Cohabiting couples are being urged to draw up living together agreements to decide in advance how their assets should be divided if their relationship breaks down.
The Law Society points out that unmarried cohabiting couples are the fastest growing type of family in the UK. Many of them assume they have the same legal rights as married couples but that is not the case.
In fact, cohabitees have very few automatic legal rights, which means they could lose their home and large sums of money once their relationship ends. For example, one partner may be forced to move out of their home if their name is not on the title deeds, even if they have lived there for many years and helped to pay the mortgage.
The Law Society has offered advice on the kind of areas cohabitation agreements can cover. These include:
how you pay rent, mortgage or household bills
finances, for example what happens to joint bank accounts or pensions
property and assets – owned before or bought while living together
arrangements for children
next of kin rights.
Pension access and property title deeds are also important areas to consider alongside a cohabitation agreement.
Each partner should also make a will if they want to make sure they inherit from each other if one of them dies. This could be particularly important for those who are still married to a previous partner but now live with someone else. If you don’t make a will and are still married, your estranged spouse could end up inheriting most of your estate leaving your current partner with nothing or very little.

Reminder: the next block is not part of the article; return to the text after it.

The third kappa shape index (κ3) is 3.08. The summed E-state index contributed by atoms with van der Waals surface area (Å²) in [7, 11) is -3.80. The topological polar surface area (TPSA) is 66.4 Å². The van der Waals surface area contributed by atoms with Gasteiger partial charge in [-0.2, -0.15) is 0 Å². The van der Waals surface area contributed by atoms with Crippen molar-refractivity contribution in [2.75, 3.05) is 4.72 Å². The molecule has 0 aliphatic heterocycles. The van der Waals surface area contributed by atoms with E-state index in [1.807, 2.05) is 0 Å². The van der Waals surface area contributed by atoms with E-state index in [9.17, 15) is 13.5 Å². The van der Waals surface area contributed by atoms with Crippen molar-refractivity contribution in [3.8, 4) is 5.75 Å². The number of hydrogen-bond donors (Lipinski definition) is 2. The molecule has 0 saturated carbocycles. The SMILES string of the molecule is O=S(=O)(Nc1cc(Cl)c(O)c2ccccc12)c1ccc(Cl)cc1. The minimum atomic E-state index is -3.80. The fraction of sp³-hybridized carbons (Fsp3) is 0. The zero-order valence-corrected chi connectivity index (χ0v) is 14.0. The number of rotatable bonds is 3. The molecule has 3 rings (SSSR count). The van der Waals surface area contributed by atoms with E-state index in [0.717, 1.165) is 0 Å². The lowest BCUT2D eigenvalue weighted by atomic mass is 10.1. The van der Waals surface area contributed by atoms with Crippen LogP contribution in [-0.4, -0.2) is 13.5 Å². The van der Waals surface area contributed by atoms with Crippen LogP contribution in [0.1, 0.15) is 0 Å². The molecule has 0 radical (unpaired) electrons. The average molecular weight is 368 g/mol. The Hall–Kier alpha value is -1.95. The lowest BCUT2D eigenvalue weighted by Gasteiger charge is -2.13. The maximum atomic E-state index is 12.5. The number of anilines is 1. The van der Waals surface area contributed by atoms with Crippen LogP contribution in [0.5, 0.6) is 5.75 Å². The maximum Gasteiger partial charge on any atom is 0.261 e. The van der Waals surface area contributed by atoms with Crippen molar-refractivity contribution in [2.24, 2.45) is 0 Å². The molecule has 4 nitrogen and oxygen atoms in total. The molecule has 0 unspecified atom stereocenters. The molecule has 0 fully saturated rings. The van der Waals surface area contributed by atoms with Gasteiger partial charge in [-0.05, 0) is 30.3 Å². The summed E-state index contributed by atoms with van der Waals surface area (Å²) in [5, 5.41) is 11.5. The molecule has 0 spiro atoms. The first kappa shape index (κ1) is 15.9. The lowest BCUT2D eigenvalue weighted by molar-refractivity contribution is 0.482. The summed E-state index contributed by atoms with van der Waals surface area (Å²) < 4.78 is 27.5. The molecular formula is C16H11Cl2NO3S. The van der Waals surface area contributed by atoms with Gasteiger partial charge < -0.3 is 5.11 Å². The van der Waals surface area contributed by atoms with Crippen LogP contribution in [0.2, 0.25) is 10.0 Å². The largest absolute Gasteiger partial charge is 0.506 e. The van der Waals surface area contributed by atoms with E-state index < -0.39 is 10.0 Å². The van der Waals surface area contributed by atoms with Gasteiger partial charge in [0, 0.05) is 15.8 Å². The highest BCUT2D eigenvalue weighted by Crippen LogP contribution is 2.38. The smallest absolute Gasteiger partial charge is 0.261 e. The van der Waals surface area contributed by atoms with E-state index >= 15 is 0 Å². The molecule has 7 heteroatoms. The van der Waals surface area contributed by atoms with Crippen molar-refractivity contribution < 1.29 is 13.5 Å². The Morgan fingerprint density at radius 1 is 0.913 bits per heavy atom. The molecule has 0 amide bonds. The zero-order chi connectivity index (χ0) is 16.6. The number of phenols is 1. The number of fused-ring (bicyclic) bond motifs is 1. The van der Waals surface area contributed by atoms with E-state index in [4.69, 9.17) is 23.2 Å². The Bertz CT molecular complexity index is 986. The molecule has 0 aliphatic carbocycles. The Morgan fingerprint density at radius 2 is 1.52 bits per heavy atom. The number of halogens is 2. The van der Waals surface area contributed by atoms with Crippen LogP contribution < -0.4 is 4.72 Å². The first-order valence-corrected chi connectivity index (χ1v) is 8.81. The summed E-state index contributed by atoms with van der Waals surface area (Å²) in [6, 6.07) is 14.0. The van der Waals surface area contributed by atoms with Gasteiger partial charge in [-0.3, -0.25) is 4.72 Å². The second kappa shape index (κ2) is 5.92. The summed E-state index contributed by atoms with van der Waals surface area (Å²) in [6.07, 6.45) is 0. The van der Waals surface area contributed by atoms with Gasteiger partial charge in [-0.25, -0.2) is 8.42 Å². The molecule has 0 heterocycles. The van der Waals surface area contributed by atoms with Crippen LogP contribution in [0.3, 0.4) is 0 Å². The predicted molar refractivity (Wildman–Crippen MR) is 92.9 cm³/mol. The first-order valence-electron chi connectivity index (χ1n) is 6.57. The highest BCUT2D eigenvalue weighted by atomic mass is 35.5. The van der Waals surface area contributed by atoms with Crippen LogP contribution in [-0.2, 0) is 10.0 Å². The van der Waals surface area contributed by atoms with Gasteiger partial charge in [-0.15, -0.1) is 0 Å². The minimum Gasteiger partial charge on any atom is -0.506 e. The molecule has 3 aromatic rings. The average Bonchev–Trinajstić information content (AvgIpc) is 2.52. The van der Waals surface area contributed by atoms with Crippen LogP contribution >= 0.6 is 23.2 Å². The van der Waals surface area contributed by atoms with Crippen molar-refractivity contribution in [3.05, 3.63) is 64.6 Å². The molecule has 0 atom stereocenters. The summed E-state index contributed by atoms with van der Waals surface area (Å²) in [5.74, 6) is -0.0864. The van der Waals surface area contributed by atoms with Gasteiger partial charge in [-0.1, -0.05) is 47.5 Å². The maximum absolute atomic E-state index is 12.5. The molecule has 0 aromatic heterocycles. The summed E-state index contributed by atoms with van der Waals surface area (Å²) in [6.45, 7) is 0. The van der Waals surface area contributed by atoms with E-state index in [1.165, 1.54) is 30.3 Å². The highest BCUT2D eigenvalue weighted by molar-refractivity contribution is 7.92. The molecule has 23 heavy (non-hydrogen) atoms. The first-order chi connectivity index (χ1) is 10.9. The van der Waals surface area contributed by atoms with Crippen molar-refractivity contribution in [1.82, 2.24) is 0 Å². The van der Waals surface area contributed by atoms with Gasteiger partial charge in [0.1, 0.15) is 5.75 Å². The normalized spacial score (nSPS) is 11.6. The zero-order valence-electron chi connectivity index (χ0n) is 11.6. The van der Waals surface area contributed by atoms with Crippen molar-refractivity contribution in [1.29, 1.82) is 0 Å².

It is important to consult your solicitor to ensure the cohabitation agreements are properly drawn up.
For an agreement to be valid both partners need to enter into it freely and voluntarily, the agreement needs to be in the form of a deed and each person needs to sign it.
Each partner should get legal advice independently of one another to make sure they understand and are happy with the agreement. It’s also important to keep the cohabitation agreement updated to cover new events such as the birth of a child or the purchase of property.
If you would like more information or advice about the issues raised in this article, or any aspect of family law please contact our expert legal team on 0208 004 0065, by email at email@example.com or using the form below.
The contents of this article is general information only. The information in this article is not legal or professional advice. The law may have changed since this article was published. Readers should not act on the basis of the information included and should obtain independent expert advice from qualified solicitors such as those within our firm.